Researchers are working on a “smart” bandage that will actively monitor the condition of chronic wounds and deliver drug treatments to improve healing.
The new prototype bioelectronics bandage, created by researchers at Tufts University, features integrated pH and temperatures sensors that electronically trigger drug release when it senses that wounds are not healing properly.
Sameer Sonkusale, PhD, a professor of electrical and computer engineering at Tufts University’s School of Engineering and corresponding co-author for the study, said in an interview with R&D Magazine that making sure the bandage was flexible was a key goal when creating the prototype.
“Maintaining flexibility and biocompatibility after you add all the sensors is quite a challenge,” Sonkusale said. “Our fabrication approach assures the devices are thin flexible and conformal for any wound.
“Bioelectronics is an intersection between electronic engineering and life sciences,” he added. “The area of precision diagnostics and precision medicine will be revolutionized by innovations at this intersection.”
Chronic skin wounds from burns, diabetes, and other medical conditions can overwhelm the regenerative capabilities of the skin, leading to persistent infections and amputations.
The new bandage will boost the natural healing process by using heating elements and thermoresponsive drug carriers to deliver tailored treatments in response to the embedded pH and temperature sensors that can track infection and inflammation.
According to the researchers, the pH of a chronic wound is a crucial parameter to monitor the healing process. Wounds that are healing normally come with a pH between 5.5 and 6.5, while wounds that are not normally healing feature a pH above 6.5.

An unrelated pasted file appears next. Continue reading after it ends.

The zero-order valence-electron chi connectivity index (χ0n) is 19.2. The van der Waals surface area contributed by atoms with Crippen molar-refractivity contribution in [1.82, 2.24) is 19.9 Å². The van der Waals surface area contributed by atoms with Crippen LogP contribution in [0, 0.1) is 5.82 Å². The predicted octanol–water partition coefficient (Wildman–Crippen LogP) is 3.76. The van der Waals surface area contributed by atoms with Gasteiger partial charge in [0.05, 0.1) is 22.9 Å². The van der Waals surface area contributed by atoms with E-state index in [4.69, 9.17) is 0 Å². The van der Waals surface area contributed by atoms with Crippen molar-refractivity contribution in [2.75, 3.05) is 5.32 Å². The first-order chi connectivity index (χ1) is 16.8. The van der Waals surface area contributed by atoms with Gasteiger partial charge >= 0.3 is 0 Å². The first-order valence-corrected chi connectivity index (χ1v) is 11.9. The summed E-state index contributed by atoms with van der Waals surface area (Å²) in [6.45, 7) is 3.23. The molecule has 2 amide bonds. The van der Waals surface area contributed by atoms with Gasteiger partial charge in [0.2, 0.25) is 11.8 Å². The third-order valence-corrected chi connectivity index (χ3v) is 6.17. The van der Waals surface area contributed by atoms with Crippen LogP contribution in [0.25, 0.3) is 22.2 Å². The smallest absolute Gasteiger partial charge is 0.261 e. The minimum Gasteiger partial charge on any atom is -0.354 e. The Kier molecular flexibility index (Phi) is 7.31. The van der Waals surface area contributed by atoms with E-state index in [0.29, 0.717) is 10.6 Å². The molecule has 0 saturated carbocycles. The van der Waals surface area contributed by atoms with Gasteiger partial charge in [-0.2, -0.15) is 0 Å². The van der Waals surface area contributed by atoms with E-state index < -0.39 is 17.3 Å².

The researchers also found that temperature is a crucial parameter for healing, as it indications the level of inflammation in and around the wound. Inflammation could also be tracked using specific biomarkers.
The team has also created flexible sensors for oxygenation that can be integrated into the bandage.
The new technology is used in conjunction with a microprocessor that reads the data from the sensors and releases the particular drug on demand from its carriers by heating a gel. The entire device is attached to a transparent medical tape to form a flexible bandage that is less than three millimeters thick.
According to research published in Value in Health, approximately 15 percent of Medicare beneficiaries require treatment for at least one type of chronic wound or infection. This comes with a price tag of about $28 billion annually.
Patients are often older, non-ambulatory, and limited in their ability to provide self-care. However, non-healing wounds are typically treated in an outpatient setting or at home.
The Tufts smart bandage gives a real-time monitoring option with treatment delivered with limited intervention from the patient or caregivers.
The researchers have already tested the bandage successfully under in vivo conditions and are currently conducting pre-clinical studies to determine the in vivo clinical advantages in facilitating healing compared to traditional bandages and wound care products.
“We are looking forward to rigorous pre-clinical and clinical trials,” Sonkusale said.
The study was published in Small.